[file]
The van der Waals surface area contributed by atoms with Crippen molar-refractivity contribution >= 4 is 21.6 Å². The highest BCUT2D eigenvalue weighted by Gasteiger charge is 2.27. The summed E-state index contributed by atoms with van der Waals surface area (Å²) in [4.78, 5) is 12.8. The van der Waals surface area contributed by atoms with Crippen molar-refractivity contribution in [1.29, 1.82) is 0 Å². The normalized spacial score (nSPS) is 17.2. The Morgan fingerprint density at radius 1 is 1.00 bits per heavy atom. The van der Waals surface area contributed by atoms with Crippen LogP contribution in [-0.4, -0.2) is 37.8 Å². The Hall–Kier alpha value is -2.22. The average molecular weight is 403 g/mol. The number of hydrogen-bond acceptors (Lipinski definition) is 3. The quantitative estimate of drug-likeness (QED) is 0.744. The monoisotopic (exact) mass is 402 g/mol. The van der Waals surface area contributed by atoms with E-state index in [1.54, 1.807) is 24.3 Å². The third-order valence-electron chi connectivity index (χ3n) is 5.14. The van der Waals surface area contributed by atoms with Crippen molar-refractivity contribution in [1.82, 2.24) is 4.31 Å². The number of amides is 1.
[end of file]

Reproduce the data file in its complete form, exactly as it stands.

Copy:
The van der Waals surface area contributed by atoms with Crippen molar-refractivity contribution >= 4 is 21.6 Å². The highest BCUT2D eigenvalue weighted by Gasteiger charge is 2.27. The summed E-state index contributed by atoms with van der Waals surface area (Å²) in [4.78, 5) is 12.8. The van der Waals surface area contributed by atoms with Crippen molar-refractivity contribution in [1.29, 1.82) is 0 Å². The normalized spacial score (nSPS) is 17.2. The Morgan fingerprint density at radius 1 is 1.00 bits per heavy atom. The van der Waals surface area contributed by atoms with Crippen LogP contribution in [-0.4, -0.2) is 37.8 Å². The Hall–Kier alpha value is -2.22. The average molecular weight is 403 g/mol. The number of hydrogen-bond acceptors (Lipinski definition) is 3. The quantitative estimate of drug-likeness (QED) is 0.744. The monoisotopic (exact) mass is 402 g/mol. The van der Waals surface area contributed by atoms with E-state index in [1.54, 1.807) is 24.3 Å². The third-order valence-electron chi connectivity index (χ3n) is 5.14. The van der Waals surface area contributed by atoms with Crippen molar-refractivity contribution in [1.82, 2.24) is 4.31 Å². The number of amides is 1.